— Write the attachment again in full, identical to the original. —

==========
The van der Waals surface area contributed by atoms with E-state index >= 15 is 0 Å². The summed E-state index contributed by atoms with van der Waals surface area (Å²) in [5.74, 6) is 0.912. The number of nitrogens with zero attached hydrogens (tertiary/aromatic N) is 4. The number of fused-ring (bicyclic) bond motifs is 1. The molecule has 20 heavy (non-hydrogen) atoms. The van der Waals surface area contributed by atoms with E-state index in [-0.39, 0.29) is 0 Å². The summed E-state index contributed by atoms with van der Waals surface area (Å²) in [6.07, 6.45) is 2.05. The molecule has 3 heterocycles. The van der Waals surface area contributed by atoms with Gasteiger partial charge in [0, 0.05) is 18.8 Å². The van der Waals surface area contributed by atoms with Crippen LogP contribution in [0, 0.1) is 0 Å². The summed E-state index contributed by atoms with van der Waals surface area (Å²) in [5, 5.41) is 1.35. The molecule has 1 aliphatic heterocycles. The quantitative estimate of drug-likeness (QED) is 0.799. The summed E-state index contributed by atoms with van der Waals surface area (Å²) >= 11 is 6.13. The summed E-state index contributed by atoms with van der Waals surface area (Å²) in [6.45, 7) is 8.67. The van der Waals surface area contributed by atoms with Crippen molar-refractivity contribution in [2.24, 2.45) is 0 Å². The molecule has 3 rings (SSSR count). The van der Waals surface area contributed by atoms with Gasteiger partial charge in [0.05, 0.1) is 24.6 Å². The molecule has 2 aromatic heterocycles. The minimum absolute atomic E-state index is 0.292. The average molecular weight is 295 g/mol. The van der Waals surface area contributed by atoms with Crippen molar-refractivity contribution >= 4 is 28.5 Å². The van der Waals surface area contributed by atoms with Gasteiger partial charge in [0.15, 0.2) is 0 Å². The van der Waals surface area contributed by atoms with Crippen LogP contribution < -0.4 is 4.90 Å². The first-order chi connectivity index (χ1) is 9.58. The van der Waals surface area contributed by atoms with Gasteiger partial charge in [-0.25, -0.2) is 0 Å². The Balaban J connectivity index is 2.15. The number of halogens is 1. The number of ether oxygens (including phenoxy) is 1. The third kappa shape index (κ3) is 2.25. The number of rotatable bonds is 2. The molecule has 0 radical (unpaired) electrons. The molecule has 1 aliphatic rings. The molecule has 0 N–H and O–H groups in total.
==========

The van der Waals surface area contributed by atoms with E-state index >= 15 is 0 Å². The summed E-state index contributed by atoms with van der Waals surface area (Å²) in [5.74, 6) is 0.912. The number of nitrogens with zero attached hydrogens (tertiary/aromatic N) is 4. The number of fused-ring (bicyclic) bond motifs is 1. The molecule has 20 heavy (non-hydrogen) atoms. The van der Waals surface area contributed by atoms with E-state index in [-0.39, 0.29) is 0 Å². The summed E-state index contributed by atoms with van der Waals surface area (Å²) in [6.07, 6.45) is 2.05. The molecule has 3 heterocycles. The van der Waals surface area contributed by atoms with Gasteiger partial charge in [0, 0.05) is 18.8 Å². The van der Waals surface area contributed by atoms with Crippen LogP contribution in [0, 0.1) is 0 Å². The summed E-state index contributed by atoms with van der Waals surface area (Å²) in [5, 5.41) is 1.35. The molecule has 1 aliphatic heterocycles. The quantitative estimate of drug-likeness (QED) is 0.799. The summed E-state index contributed by atoms with van der Waals surface area (Å²) >= 11 is 6.13. The summed E-state index contributed by atoms with van der Waals surface area (Å²) in [6.45, 7) is 8.67. The van der Waals surface area contributed by atoms with Crippen molar-refractivity contribution in [2.24, 2.45) is 0 Å². The molecule has 3 rings (SSSR count). The van der Waals surface area contributed by atoms with Gasteiger partial charge in [0.05, 0.1) is 24.6 Å². The molecule has 2 aromatic heterocycles. The minimum absolute atomic E-state index is 0.292. The average molecular weight is 295 g/mol. The van der Waals surface area contributed by atoms with Crippen molar-refractivity contribution >= 4 is 28.5 Å². The van der Waals surface area contributed by atoms with Gasteiger partial charge in [0.15, 0.2) is 0 Å². The van der Waals surface area contributed by atoms with Crippen LogP contribution < -0.4 is 4.90 Å². The first-order chi connectivity index (χ1) is 9.58. The van der Waals surface area contributed by atoms with Gasteiger partial charge in [-0.25, -0.2) is 0 Å². The Balaban J connectivity index is 2.15. The number of halogens is 1. The number of ether oxygens (including phenoxy) is 1. The third kappa shape index (κ3) is 2.25. The number of rotatable bonds is 2. The molecule has 0 radical (unpaired) electrons. The molecule has 1 aliphatic rings. The molecule has 0 N–H and O–H groups in total.